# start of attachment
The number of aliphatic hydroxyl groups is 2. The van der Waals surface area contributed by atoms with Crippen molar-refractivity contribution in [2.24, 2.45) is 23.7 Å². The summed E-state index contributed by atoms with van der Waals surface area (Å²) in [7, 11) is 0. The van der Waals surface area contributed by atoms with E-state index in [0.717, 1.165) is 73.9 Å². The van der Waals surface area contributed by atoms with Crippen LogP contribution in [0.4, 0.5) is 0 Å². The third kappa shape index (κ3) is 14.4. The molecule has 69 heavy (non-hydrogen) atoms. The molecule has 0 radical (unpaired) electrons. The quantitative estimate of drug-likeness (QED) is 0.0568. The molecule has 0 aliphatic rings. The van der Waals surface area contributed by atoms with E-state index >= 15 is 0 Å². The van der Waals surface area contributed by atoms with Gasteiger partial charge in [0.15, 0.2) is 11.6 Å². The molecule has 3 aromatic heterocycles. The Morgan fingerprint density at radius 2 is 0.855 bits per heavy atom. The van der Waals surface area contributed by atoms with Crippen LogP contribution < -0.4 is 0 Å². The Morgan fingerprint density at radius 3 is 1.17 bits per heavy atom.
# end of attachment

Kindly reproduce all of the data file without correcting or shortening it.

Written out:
The number of aliphatic hydroxyl groups is 2. The van der Waals surface area contributed by atoms with Crippen molar-refractivity contribution in [2.24, 2.45) is 23.7 Å². The summed E-state index contributed by atoms with van der Waals surface area (Å²) in [7, 11) is 0. The van der Waals surface area contributed by atoms with E-state index in [0.717, 1.165) is 73.9 Å². The van der Waals surface area contributed by atoms with Crippen LogP contribution in [0.4, 0.5) is 0 Å². The third kappa shape index (κ3) is 14.4. The molecule has 69 heavy (non-hydrogen) atoms. The molecule has 0 radical (unpaired) electrons. The quantitative estimate of drug-likeness (QED) is 0.0568. The molecule has 0 aliphatic rings. The van der Waals surface area contributed by atoms with E-state index >= 15 is 0 Å². The van der Waals surface area contributed by atoms with Gasteiger partial charge in [0.15, 0.2) is 11.6 Å². The molecule has 3 aromatic heterocycles. The Morgan fingerprint density at radius 2 is 0.855 bits per heavy atom. The van der Waals surface area contributed by atoms with Crippen LogP contribution < -0.4 is 0 Å². The Morgan fingerprint density at radius 3 is 1.17 bits per heavy atom.